Re: kuen surface

*To*: mathgroup at smc.vnet.net*Subject*: [mg48109] Re: kuen surface*From*: mathma18 at hotmail.com (Narasimham G.L.)*Date*: Thu, 13 May 2004 00:08:57 -0400 (EDT)*References*: <c7nng0$dn0$1@smc.vnet.net> <c7q68e$rop$1@smc.vnet.net>*Sender*: owner-wri-mathgroup at wolfram.com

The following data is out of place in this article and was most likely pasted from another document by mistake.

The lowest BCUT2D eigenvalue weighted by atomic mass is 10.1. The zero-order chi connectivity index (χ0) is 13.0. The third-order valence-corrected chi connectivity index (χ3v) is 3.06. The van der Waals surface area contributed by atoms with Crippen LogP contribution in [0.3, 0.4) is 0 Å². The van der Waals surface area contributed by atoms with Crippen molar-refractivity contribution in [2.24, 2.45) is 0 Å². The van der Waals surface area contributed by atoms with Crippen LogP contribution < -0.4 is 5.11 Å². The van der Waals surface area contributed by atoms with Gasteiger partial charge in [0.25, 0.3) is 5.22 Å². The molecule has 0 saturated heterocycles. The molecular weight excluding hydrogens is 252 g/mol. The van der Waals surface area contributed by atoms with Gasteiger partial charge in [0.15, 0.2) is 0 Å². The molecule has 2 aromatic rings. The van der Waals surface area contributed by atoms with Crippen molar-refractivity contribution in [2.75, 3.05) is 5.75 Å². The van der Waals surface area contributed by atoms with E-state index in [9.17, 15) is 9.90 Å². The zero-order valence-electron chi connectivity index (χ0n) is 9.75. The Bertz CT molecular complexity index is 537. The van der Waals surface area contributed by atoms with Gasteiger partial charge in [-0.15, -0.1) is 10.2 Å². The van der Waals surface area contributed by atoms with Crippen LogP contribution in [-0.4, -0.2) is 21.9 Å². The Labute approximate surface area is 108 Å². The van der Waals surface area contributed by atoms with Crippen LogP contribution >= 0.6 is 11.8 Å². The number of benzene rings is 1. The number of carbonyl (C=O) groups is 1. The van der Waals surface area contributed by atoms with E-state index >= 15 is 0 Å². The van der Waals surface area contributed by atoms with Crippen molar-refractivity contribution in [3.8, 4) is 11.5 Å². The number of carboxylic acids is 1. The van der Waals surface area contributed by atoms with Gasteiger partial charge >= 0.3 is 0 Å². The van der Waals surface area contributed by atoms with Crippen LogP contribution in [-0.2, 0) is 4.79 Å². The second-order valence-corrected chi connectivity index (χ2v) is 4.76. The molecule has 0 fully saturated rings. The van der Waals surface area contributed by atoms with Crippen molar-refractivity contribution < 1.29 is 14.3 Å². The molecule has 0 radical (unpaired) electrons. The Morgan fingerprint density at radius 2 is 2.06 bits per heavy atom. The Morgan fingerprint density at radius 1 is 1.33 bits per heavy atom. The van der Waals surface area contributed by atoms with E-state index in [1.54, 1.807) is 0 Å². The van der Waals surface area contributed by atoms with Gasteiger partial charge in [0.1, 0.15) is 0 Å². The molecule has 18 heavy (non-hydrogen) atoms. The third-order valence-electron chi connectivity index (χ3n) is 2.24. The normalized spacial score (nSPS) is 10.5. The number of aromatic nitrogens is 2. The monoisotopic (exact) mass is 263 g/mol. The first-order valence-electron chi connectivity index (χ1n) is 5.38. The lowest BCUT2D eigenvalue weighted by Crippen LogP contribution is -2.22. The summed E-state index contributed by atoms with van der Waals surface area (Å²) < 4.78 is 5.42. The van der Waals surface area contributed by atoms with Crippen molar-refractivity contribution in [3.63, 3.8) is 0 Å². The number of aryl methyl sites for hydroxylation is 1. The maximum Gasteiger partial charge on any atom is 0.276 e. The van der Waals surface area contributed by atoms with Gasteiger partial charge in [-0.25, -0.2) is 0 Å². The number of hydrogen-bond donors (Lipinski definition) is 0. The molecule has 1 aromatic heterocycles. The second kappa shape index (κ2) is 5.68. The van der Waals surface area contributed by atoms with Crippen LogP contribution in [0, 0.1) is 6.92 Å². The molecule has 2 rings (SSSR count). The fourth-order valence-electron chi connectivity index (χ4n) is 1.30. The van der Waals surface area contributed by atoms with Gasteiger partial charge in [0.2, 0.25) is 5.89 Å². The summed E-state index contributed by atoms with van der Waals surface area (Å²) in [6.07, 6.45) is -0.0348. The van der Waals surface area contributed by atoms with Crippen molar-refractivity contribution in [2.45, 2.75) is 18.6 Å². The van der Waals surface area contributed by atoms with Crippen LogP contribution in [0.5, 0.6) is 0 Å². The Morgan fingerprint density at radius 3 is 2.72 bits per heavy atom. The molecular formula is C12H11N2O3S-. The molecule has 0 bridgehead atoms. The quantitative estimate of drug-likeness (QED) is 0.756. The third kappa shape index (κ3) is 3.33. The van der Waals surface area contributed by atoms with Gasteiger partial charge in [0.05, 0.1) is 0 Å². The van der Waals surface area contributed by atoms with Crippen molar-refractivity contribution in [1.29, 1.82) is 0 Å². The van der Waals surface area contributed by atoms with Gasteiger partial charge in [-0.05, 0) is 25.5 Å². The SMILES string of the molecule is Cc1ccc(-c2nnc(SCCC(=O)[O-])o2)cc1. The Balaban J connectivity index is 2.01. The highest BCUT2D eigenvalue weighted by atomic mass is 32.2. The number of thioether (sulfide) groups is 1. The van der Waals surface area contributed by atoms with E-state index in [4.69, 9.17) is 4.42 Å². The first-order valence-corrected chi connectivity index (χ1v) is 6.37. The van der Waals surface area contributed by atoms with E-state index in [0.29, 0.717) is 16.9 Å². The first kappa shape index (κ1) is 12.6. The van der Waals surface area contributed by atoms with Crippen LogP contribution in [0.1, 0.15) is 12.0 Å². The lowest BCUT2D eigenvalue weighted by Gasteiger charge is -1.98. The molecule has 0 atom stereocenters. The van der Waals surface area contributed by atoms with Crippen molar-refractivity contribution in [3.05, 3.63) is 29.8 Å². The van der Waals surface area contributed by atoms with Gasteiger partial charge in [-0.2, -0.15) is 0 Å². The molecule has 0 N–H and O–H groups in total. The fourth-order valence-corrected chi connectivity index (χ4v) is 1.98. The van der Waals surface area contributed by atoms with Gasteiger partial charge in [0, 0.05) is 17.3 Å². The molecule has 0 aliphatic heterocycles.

"Peltio" <peltio at twilight.zone> wrote in message news:<c7q68e$rop$1 at smc.vnet.net>... > "Wolf, Hartmut" wrote > > >Yes, a single view is not enough to look at this marvelleous thing. > > I remember an article in an old issue of the Mathematica Journal that > illustrated a function to 'cut into' 3D graphics. For a given surface an > animation was generated with two view of the surface cut at a plane that > gradually moved from one end to the other of the enclosing box. > IIRC, one of the surfaces used to test this function was Kuen's surface. > > I guess the package was/is downloadable from the Mathsource, but I don't > remember which issue it was in. The name should be Slice or SliceShow. My suggestion instead would be to use isometric bending of surfaces of constant negative Gauss Curvature.This is possible starting with Sine-Gordon soliton solutions suggested by Roger Bagula as above and also Richard Palais in 3DExplorMath. A series of animated frames that curl the surface in ond out like warped scrolls would give a marvellous demonstration and feel of 3D objects rather than static slices of the same. This is perhaps because 3D perception is an assembly of 2D surfaces whose connections are grasped together for the whole object e.g.,when bent isometrically. Richard Palais had shown me bending among all (Jacobi function) meridians of a Sphere (the cone,sphere and ring types). I am prepared to work further together with anyone interested.